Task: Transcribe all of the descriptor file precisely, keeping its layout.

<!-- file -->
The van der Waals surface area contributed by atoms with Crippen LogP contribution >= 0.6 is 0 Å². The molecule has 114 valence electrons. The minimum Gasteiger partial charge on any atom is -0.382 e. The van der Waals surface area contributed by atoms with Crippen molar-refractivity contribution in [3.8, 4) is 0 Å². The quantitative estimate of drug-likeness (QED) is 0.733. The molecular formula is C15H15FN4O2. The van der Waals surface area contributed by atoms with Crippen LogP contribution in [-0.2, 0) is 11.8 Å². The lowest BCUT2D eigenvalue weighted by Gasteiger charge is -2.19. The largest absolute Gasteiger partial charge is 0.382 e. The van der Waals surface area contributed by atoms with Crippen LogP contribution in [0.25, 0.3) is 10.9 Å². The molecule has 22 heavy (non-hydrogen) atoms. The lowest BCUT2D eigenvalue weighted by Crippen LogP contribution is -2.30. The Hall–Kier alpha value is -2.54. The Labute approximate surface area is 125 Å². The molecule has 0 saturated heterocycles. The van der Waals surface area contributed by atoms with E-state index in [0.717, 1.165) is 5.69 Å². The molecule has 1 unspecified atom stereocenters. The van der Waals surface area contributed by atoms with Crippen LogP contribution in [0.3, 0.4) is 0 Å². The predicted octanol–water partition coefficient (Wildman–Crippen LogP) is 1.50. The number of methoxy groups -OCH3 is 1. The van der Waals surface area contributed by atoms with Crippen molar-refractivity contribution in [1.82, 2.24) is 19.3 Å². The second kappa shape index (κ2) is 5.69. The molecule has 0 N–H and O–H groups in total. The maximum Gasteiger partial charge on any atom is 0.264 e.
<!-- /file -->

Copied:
The van der Waals surface area contributed by atoms with Crippen LogP contribution >= 0.6 is 0 Å². The molecule has 114 valence electrons. The minimum Gasteiger partial charge on any atom is -0.382 e. The van der Waals surface area contributed by atoms with Crippen molar-refractivity contribution in [3.8, 4) is 0 Å². The quantitative estimate of drug-likeness (QED) is 0.733. The molecular formula is C15H15FN4O2. The van der Waals surface area contributed by atoms with Crippen LogP contribution in [-0.2, 0) is 11.8 Å². The lowest BCUT2D eigenvalue weighted by Gasteiger charge is -2.19. The largest absolute Gasteiger partial charge is 0.382 e. The van der Waals surface area contributed by atoms with Crippen LogP contribution in [0.25, 0.3) is 10.9 Å². The molecule has 22 heavy (non-hydrogen) atoms. The lowest BCUT2D eigenvalue weighted by Crippen LogP contribution is -2.30. The Hall–Kier alpha value is -2.54. The Labute approximate surface area is 125 Å². The molecule has 0 saturated heterocycles. The van der Waals surface area contributed by atoms with E-state index in [0.717, 1.165) is 5.69 Å². The molecule has 1 unspecified atom stereocenters. The van der Waals surface area contributed by atoms with Crippen LogP contribution in [0.3, 0.4) is 0 Å². The predicted octanol–water partition coefficient (Wildman–Crippen LogP) is 1.50. The number of methoxy groups -OCH3 is 1. The van der Waals surface area contributed by atoms with Crippen molar-refractivity contribution in [1.82, 2.24) is 19.3 Å². The second kappa shape index (κ2) is 5.69. The molecule has 0 N–H and O–H groups in total. The maximum Gasteiger partial charge on any atom is 0.264 e.